A little poo may prove a lifesaver for children fighting cancer under a novel project.
University of Adelaide and SAHMRI researcher Dr Hannah Wardill, thanks to funding from the Leukaemia Foundation and Cancer Australia, is working on strategy to prevent children who have a bone marrow stem cell transplant ending up with organ failure because the new cells do not recognise the child’s healthy tissues and subsequently attack them.
This graft-versus-host disease (GvHD) is a major cause of mortality among transplant recipients.
Dr Wardill believes faecal microbiota transplant (FMT) may prevent the disease by introducing gut microbes from the stem cell donor, so the stem cells recognise them and do not trigger an immune attack.
FMT has been used to manage GvHD in adults, using faecal donations from a third party, however Dr Wardill’s plan is to prevent the disease in the first place by using faecal donations from the same person who donated the stem cells almost immediately after the transplant.
“We want to repopulate the microbes in the person’s gut using poo collected from their stem cell donor,” she said.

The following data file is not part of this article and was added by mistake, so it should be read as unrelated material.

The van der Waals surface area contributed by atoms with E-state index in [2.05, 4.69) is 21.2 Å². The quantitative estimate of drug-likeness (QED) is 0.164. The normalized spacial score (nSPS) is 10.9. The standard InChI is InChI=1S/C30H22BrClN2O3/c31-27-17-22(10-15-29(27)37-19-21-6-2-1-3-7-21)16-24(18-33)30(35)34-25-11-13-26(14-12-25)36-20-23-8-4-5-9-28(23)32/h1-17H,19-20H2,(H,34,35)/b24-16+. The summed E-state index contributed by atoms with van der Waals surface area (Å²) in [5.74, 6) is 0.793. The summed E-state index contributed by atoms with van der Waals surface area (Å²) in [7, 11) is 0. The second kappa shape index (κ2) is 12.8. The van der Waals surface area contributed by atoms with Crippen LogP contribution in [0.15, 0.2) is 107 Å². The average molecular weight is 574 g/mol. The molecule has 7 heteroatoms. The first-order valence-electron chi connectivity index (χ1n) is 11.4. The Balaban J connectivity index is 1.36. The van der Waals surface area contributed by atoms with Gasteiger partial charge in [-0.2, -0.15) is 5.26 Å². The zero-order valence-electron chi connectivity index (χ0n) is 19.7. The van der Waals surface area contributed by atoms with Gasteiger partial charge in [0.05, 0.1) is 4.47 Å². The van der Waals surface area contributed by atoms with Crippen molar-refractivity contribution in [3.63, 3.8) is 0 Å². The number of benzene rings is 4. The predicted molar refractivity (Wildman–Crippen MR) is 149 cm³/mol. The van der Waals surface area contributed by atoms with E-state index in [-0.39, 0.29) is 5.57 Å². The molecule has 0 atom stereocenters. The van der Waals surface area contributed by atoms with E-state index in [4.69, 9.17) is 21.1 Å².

“The problem with GvHD is once it takes hold it is extremely difficult to manage, a good portion of people are resistant to first line therapy then there are limited options and high mortality rates.
“The idea is to move early to prevent it in the first place.”
Dr Wardill is testing animals to see how FMT improves the composition of gut bacteria after cancer treatment, where chemotherapy to obliterate cancer cells also wipes out good microbes in the gut.
Her laboratory work is replicating paediatric scenarios including using young mice.
At the same time she is working with adults receiving stem cell transplants at the Royal Adelaide Hospital — however in this case they are autologous FMT transplants, using the patient’s own microbe-rich faecal material collected before their chemotherapy and stored for later implant.
“These are feasibility trials in adults where they get three FMTs after their stem cell transplant,” Dr Wardill said.
“We want to see if people are able to receive three enemas after their stem cell transplant and if there is an appreciable impact on their gut bacteria and overall health.”
This trial uses the person’s own poo (autologous FMT) to reduce risks in the immune-compromised adult patients, but will give valuable pointers to the theory of using the same donor for stem cells as well as faecal material for children.
Dr Wardill says it will be some years before human clinical trials are likely to begin on her main theory and notes both the laboratory work and adult trials may end up indicating autologous faecal transplants, rather than from donors, as the way to go for children.
This story was reproduced with permission from The Advertiser.